Recent polymerase chain reaction (PCR)-based studies estimate the prevalence of microbial invasion of the amniotic cavity (MIAC) to be ≥30-50% higher than that detected by cultivation-based methods. Some species that have been long implicated in causing MIAC remain among the common invaders (e.g. Ureaplasma spp., Mycoplasma spp., Fusobacterium spp. Streptococcus spp., Bacteroides spp. and Prevotella spp.). Yet we now know from studies based on PCR of the 16S ribosomal DNA that cultivation-resistant anaerobes belonging to the family Fusobacteriaceae (particularly Sneathia sanguinegens, and Leptotrichia spp.) are also commonly found in amniotic fluid. Other diverse microbes detected by PCR of amniotic fluid include as-yet uncultivated and uncharacterized species. The presence of some microbial taxa is associated with specific host factors (e.g. Candida spp. and an indwelling intrauterine device). It appears that MIAC is polymicrobial in 24-67% of cases, but the potential role of pathogen synergy is poorly understood. A causal relationship between diverse microbes, as detected by PCR, and preterm birth is supported by types of association (e.g. space, time and dose) proposed as alternatives to Koch's postulates for inferring causality from molecular findings. The microbial census of the amniotic cavity remains unfinished. A more complete understanding may inform future research directions leading to improved strategies for preventing, diagnosing and treating MIAC.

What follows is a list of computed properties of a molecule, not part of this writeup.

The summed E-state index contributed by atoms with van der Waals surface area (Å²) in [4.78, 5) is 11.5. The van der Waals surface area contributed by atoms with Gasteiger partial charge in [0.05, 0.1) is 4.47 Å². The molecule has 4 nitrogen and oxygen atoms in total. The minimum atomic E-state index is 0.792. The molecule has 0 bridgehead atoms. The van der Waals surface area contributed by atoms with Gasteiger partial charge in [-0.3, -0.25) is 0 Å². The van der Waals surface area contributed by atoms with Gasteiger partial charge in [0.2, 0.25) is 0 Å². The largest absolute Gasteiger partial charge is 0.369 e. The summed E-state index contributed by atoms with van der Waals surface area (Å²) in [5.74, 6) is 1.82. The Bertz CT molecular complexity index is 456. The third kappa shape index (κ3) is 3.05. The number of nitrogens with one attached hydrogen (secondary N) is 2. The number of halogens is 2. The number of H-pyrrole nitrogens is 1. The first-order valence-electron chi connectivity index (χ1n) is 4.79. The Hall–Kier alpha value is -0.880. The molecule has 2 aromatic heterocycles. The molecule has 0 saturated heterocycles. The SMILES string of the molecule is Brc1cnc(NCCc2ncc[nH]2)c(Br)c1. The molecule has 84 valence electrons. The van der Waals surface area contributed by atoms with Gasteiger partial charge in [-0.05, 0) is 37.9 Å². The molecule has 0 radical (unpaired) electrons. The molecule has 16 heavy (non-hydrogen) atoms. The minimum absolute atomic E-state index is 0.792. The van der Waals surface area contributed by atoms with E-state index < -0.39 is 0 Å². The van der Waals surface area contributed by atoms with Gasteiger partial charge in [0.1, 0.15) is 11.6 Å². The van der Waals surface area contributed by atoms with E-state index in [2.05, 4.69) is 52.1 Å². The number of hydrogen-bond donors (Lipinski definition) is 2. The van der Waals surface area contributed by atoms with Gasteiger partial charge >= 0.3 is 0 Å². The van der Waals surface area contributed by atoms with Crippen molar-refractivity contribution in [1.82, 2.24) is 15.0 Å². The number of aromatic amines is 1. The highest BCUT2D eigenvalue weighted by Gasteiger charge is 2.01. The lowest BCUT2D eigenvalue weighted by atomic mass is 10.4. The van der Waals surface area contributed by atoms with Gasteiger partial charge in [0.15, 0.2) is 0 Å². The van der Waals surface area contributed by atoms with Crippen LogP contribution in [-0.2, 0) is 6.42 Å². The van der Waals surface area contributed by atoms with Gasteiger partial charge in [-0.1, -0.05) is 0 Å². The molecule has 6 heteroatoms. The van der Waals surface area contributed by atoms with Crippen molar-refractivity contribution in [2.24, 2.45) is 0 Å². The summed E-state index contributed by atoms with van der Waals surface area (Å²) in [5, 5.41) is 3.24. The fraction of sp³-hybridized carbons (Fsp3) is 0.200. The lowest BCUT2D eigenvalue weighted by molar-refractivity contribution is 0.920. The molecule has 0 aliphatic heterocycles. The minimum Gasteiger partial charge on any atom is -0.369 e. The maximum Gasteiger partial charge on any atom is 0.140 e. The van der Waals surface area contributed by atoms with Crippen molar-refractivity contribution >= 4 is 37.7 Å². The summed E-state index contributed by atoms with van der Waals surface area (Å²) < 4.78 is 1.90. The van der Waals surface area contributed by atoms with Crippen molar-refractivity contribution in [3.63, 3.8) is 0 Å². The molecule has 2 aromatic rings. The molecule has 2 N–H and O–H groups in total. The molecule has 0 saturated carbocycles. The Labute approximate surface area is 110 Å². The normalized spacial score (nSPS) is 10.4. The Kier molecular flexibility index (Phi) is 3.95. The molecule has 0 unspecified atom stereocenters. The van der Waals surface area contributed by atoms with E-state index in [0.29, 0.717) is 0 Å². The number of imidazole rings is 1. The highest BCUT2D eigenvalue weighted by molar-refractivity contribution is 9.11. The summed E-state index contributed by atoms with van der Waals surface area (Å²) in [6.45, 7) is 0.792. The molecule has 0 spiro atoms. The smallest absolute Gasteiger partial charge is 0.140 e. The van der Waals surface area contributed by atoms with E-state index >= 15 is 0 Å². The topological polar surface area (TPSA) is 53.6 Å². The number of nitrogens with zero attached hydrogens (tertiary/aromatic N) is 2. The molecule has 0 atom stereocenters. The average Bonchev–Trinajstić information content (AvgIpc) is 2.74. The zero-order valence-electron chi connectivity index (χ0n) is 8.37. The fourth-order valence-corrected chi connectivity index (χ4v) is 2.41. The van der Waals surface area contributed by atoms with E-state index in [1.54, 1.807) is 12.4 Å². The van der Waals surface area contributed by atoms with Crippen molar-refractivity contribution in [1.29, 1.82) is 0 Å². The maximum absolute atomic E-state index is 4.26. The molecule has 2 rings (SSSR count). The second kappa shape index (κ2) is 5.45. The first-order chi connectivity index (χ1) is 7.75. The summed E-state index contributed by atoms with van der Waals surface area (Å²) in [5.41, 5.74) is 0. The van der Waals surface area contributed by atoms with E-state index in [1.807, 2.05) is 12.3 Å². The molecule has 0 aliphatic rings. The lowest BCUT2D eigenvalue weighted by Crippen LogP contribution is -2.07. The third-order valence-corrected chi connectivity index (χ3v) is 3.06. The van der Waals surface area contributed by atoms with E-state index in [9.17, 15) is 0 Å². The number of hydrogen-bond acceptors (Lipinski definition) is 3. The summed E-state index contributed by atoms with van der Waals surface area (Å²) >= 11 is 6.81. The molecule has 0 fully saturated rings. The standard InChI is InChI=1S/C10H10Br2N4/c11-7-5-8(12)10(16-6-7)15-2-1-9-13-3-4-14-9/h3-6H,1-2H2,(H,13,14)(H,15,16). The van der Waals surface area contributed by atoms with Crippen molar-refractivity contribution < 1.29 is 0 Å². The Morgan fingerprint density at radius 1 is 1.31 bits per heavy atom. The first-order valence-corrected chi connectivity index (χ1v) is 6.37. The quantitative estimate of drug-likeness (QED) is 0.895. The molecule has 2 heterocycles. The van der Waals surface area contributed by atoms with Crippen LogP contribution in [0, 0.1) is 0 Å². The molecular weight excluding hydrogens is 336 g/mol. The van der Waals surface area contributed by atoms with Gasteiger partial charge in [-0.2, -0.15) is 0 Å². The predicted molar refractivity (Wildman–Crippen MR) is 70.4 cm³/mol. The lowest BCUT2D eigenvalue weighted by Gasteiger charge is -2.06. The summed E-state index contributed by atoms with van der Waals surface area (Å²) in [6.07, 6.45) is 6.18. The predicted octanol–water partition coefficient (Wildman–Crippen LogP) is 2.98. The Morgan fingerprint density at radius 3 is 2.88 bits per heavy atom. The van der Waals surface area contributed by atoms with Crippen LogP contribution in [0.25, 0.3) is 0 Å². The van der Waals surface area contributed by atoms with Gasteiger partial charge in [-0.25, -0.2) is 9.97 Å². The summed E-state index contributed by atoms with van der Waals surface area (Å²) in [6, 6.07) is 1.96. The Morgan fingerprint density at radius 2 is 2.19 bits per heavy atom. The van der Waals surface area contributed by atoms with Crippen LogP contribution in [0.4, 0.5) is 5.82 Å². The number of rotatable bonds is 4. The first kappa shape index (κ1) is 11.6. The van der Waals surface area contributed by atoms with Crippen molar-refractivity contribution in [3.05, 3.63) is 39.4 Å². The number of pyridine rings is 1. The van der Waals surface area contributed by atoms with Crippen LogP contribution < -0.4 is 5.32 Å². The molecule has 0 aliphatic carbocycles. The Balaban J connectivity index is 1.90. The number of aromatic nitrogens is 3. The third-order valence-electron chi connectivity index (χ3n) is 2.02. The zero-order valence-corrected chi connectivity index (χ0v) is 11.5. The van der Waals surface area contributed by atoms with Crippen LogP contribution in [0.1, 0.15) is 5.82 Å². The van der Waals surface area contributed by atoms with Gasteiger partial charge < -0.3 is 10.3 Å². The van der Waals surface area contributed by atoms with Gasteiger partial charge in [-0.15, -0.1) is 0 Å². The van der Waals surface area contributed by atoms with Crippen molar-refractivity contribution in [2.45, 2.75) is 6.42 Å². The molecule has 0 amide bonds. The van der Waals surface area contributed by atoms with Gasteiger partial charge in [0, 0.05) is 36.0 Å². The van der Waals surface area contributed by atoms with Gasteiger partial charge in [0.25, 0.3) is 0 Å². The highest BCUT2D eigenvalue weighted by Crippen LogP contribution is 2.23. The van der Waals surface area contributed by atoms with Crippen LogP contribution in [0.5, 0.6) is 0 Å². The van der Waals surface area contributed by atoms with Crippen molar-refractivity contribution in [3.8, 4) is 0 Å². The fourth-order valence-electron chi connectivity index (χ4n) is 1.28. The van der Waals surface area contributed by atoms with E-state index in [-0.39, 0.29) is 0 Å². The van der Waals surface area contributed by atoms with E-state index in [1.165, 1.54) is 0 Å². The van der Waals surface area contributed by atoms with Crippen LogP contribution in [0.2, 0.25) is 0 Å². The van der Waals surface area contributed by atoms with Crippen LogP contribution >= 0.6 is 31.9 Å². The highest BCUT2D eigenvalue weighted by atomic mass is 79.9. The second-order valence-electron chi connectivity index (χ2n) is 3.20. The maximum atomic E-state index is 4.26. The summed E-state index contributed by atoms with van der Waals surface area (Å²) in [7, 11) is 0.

Copyright © 2011. Published by Elsevier Ltd.